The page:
I've written before about the obscure origins of Islam. Several authors have questioned the conventional account of Islam's beginnings, suggesting that it is largely or wholly fictional, and was concocted long after the fact to disguise some unpleasant truth. Questions have been raised about whether the so-called prophet Muhammad really existed. Much of the pioneering research in this area has been done scholars in Germany who are part of the Inarah group, based at the University of Saarland. Most of their work is in German and not readily accessible to non-specialists. Popularised accounts of their research have, however, appeared in various English-language books including "Goodbye Mohammed" by Norbert G. Pressburg (see here), "Did Muhammad exist?" by Robert Spencer and "In the Shadow of the Sword" by Tom Holland. Holland also made a Channel 4 documentary on the same theme, which earned him some death threats, after which he made a grovelling apology.
Virtually all of the earliest material proofs of the existence of Islam, as we know it, date from the early 9th century, roughly 150 years after Islam is said to have emerged. What happened to all of the objects, copies of the Koran and the like, from the first century and a half of the religion's existence? It is hard to believe that all could have disappeared through happenstance alone. An absence so complete suggests, rather, a campaign of deliberate destruction.
Indeed, it is known for certain that, at various times, Muslim have potentates ordered the destruction of artefacts from an earlier age, including religious texts. But what was the secret so terrible that such extraordinary efforts had to be made to conceal it? Let me, tentatively, and with full acknowledgement that much of this is highly conjectural, offer a hypothesis. The terrible truth about the origins of Islam is: that the first Muslims were Jews. Islam itself could perhaps even be regarded as an errant sect of Judaism.
The similarities in the belief and practice of Islam and Judaism were described by in a speech by Abraham Katsh that I posted recently (see here). Anyone who hasn't read it should do so at this point.
The first mention, in non-Islamic sources, of a significant Arabian leader called Mohammed also comes in connection with Jews. It appears in the chronicle of the Christian Armenian bishop John of Sebeos, believed to have been written sometime in the 660s or 670s. Before quoting it, let us establish the background. The Christian Byzantine [Graeco-Roman] empire and the Persian [Iranian] empire were at war. In this conflict, Jews sided with the Persians against the Christians. Here is a quote from the book God's Crucible by David Levering Lewis.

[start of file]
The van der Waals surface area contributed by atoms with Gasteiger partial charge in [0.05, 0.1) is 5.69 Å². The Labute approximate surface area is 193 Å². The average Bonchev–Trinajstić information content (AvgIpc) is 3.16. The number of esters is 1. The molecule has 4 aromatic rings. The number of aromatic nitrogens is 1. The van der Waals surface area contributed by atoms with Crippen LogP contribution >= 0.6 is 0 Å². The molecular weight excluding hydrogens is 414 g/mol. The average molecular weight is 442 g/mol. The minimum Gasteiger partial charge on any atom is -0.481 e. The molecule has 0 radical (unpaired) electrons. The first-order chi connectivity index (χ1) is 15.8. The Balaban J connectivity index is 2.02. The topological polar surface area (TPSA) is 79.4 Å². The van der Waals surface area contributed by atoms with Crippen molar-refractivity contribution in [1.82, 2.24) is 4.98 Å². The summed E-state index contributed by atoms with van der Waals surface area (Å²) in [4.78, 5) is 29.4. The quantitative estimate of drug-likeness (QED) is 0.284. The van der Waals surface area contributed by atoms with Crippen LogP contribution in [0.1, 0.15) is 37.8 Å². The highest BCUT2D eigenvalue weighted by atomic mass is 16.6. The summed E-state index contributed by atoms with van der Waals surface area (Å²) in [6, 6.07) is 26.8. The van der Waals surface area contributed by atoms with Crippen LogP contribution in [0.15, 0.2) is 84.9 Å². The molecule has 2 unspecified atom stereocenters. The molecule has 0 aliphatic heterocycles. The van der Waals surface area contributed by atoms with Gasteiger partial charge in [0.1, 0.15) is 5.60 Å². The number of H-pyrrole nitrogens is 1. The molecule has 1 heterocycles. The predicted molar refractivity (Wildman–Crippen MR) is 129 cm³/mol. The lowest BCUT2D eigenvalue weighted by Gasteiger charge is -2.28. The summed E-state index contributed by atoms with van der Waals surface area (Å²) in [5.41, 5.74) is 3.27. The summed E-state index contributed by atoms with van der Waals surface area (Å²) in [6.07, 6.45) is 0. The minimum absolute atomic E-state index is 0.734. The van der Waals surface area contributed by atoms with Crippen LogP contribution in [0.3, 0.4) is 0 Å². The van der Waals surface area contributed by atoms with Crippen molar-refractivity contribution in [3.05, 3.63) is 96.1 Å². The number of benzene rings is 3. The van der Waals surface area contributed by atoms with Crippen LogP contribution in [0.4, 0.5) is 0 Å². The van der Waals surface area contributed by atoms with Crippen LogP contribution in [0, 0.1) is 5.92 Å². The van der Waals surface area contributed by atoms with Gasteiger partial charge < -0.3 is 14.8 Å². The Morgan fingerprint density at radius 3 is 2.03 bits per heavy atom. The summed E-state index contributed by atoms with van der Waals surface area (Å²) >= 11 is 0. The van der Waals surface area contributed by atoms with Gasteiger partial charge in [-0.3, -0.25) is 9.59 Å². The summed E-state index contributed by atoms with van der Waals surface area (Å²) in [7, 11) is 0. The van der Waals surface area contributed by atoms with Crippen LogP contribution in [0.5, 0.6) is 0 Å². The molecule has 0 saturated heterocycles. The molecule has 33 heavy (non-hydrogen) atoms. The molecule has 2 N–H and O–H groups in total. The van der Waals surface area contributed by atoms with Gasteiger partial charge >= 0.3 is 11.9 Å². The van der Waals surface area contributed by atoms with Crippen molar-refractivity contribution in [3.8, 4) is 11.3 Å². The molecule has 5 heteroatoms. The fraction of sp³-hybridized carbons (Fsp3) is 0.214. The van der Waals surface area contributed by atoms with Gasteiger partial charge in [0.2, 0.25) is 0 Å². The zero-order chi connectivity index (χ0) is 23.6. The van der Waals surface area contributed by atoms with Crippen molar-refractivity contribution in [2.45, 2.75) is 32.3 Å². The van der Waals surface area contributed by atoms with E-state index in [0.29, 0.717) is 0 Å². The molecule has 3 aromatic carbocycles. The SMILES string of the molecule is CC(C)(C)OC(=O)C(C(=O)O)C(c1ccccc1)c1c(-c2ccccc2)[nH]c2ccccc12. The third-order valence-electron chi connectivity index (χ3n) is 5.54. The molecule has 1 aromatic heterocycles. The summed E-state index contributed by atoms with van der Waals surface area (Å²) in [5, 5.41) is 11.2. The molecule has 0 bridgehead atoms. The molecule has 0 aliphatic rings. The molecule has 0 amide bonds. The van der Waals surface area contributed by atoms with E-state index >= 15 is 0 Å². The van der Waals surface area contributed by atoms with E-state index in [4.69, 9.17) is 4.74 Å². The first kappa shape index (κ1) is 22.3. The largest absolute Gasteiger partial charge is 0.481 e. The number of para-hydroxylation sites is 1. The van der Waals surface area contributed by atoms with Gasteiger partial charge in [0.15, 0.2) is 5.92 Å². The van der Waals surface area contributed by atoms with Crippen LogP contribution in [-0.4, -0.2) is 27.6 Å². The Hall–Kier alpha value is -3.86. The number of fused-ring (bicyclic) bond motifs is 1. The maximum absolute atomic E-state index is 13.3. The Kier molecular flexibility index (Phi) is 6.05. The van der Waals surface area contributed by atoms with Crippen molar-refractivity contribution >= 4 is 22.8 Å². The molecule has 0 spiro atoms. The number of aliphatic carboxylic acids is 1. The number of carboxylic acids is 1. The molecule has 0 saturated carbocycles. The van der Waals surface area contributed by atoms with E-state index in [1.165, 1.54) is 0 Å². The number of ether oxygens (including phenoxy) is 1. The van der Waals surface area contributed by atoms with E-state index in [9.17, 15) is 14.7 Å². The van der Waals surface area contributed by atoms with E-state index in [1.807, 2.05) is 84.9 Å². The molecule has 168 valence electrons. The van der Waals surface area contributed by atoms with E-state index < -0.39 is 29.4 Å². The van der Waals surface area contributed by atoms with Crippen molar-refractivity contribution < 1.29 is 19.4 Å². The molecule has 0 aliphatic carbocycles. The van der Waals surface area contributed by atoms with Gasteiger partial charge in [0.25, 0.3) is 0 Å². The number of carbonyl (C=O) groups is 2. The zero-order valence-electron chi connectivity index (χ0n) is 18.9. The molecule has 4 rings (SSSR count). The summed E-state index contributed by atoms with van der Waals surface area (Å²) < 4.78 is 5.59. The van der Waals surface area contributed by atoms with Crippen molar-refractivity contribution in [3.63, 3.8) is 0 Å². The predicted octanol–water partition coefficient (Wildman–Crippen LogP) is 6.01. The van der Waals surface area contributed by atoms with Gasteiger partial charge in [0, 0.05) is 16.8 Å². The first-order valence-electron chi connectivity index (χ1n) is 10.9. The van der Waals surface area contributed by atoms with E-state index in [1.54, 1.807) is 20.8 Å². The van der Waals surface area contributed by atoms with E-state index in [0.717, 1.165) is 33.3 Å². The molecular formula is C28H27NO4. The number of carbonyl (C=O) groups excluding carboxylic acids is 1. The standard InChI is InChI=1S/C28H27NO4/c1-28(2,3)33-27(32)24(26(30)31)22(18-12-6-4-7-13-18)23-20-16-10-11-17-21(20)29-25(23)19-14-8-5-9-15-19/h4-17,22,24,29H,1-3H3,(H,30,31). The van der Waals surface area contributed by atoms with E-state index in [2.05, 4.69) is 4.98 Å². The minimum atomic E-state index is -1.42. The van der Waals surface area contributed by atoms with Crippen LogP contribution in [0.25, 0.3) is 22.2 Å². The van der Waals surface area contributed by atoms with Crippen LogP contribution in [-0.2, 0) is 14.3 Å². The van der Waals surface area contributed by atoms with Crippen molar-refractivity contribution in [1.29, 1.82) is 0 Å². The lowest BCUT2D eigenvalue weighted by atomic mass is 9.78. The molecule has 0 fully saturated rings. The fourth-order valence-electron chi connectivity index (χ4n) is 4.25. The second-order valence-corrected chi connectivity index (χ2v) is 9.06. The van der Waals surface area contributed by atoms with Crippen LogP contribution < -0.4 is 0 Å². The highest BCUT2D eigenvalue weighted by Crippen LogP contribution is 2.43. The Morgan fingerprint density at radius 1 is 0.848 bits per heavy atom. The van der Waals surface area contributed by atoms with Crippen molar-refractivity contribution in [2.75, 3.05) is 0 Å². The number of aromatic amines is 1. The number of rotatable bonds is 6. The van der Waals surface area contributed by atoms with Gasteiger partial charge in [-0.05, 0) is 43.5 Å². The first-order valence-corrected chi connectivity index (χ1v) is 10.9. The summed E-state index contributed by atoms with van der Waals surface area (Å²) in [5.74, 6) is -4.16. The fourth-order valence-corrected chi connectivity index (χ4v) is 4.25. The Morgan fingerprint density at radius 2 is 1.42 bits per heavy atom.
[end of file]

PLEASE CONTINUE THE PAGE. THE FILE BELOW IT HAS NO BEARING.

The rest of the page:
Somewhat to its own surprise, the veteran Iranian army under the western commander made a stunning breakthrough on the Graeco-Romans’ eastern front. The breakthrough momentum smashed the defenses of Edessa and carried the Iranian armies across the Euphrates and deep into Syria, leading to the capture the following year of Caesarea, stopping place of apostles Peter and Paul. At Ganzak, mountain site of the great Zoroastrian fire temple in Azerbaijan, “the Victorious” and his general staff mapped their campaign for the speedy dismemberment of the Eastern Roman Empire with a precision replicated some thirteen hundred years later by the German Blitzkrieg campaign. In this final conflict of the Asia Minor superpowers, the Sassanian regime had gone to war served by two of the most gifted military talents in its history: Shahrbaraz and Shahin, Khosrow’s Rommel and Guderian, respectively. Field Marshal (Spahbodh) Romizanes was known as Shahrbaraz, “the Boar of the Empire,” a terrifying handle he fully deserved. Shahrbaraz’s army conquered hallowed Antioch, the fourth great see in Christendom, after a lengthy siege in 611; it took Damascus two years later. The psychological shock to Christendom was as terrible as the loss of life and lands. Besides the forty thousand or more men, women, and children Shahrbaraz sent off to Ctesiphon for ransom and forced labor, thousands of Syria’s Christians (including Patriarch Anastasius) were slaughtered by Jews exacting vengeance for three centuries of persecution and wild with joy at this Persian deliverance that evoked the deliverance of their ancestors by Cyrus the Great from the Babylonian Captivity. Massacres of Christians by Jews spread across Mesopotamia.Source: Lewis, David Levering (2009-01-12). God's Crucible: Islam and the Making of Europe, 570-1215